Some End of Things

Some End of Things

Museum für Gegenwartskunst

David Hammons with Bruna Esposito, Materasso addormentato, 1992. Private collection Belgium, long term loan S.M.A.K. Gent.

August 8, 2013

Some End of Things
25 May–15 September 2013

Museum für Gegenwartskunst, 
Kunstmuseum Basel
mit Emanuel Hoffmann-Stiftung
St. Alban-Rheinweg 60
CH-4010 Basel
Hours: Tuesday–Sunday 11am–6pm

With Michaela Eichwald, David Hammons, Judith Hopf, Fabian Marti, Ariane Müller, Jewyo Rhii, Nora Schultz, and Anicka Yi

The initial ideas for this exhibition were stimulated by artists whose working methods are defined by questions of artistic production. There seems to be a shared interest in that moment in which it becomes manifest how decisions come about and how process-oriented works—which are under the purview of the fleeting, the gestural, or the provisional—generate statements that are novel and particular. What is common to these works is a certain undermining of form, an uncoupling of meaning from a fixed system of contexts, and the often humorous way in which hyper-presence encounters an aesthetic of withdrawal. 

In Judith Hopf’s work, for instance, she develops disharmonious and slapstick-like situations that are peppered with parodies of the mundane. Her project series Some End of Things—which provided the title for the Basel exhibition—pursues the matter of “tracing the beginnings and endings in societal and aesthetic processes.” Her video piece Some End of Things: The Conception of Youth (2011) on the other hand presents an absurd picture of a situation in which physical characteristics become hurdles and lead to social and cultural exclusion: an egg wanders through the atrium of a modernist architectural structure and fails in its attempt to gain entry into the glass, steel and concrete construction.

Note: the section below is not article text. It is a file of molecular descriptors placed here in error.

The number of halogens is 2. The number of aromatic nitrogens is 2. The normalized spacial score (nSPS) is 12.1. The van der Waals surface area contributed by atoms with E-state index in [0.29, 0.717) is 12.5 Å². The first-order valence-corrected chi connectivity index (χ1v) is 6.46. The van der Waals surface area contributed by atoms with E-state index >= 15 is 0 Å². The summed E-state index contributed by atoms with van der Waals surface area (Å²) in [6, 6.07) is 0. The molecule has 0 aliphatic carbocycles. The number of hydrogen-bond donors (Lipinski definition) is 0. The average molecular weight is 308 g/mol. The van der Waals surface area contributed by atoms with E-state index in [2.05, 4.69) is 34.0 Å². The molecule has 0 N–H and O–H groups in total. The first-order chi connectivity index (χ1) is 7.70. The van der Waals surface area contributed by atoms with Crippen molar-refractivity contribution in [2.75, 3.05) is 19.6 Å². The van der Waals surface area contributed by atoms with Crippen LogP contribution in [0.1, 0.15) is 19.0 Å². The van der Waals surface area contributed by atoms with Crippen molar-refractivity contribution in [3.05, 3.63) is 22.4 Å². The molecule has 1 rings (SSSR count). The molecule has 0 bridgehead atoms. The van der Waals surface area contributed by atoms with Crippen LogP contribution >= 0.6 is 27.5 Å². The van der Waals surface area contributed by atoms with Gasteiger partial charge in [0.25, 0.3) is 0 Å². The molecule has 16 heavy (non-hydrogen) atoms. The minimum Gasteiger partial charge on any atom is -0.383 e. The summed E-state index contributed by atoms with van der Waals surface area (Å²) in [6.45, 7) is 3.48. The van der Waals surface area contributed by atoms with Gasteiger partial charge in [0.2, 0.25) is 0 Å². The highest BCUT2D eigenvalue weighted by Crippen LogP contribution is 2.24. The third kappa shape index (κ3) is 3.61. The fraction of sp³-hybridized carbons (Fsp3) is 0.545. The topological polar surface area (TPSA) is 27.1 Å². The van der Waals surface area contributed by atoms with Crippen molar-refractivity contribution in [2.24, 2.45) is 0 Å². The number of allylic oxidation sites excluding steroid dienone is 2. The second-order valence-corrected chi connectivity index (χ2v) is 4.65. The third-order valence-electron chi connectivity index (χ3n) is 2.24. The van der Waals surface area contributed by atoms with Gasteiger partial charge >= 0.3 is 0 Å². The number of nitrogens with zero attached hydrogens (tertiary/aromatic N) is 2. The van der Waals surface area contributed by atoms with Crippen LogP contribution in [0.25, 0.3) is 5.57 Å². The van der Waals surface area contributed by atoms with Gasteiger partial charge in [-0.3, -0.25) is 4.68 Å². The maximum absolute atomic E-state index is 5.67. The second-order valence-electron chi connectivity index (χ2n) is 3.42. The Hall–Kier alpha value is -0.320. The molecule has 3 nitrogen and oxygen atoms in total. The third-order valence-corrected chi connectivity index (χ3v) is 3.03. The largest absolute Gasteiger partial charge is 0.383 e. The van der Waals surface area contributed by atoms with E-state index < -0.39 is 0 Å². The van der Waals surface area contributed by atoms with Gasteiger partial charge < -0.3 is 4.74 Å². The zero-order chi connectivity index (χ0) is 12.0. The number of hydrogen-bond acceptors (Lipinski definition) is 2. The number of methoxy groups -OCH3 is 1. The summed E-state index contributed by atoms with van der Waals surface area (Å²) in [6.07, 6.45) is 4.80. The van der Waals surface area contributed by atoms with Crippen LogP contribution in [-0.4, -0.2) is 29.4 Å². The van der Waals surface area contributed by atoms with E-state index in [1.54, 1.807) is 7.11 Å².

Nora Schulz, for her part, consciously makes use of painterly or sculptural gestures to provoke ruptures and lacunae in her installations. She foregrounds works that are literally physical traces. The production process itself takes on the central role in her prints, print-making machines, and performances, and it is conceptualized so as always to remain recognizable through its individual stages. 

The works of Michaela Eichwald also address the production of art as an open process that eschews a more concrete conception of an ultimate outcome. In her collages, paintings, and objects, chance and experiment have a central significance: they are strategies to allow something to emerge that would then “produce its own meaning (as a thing).” Her sculptures unite things that stand in neither formal nor semantic proximity to one another. When they are brought together as a unit, what’s at stake seems to be form itself, which is always already intrinsic to production.

There is great potential in making visible how and by what means concepts arise. This exhibition undertakes the attempt to investigate the artistic decision-making process, and to find out where there may be possible parallels and mutual influences between the curatorial process and the evolution of artistic works. The works collected here highlight connections and ruptures, repetitions and contradictions that run counter to linear narration and, beyond that, provoke a constant change of perspective. Everything is in motion and a productive destabilization demonstrates that everything is in flux and capable of transformation: The fleeting gesture turns into a lasting memory; the controlled form into a provisional one; architectonic space into a dynamic network of sounds and personal associations.

Press office: Christian Selz, T 0041 (0) 61 206 62 06 / pressoffice [​at​]


Some End of Things at Museum für Gegenwartskunst Basel
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August 8, 2013

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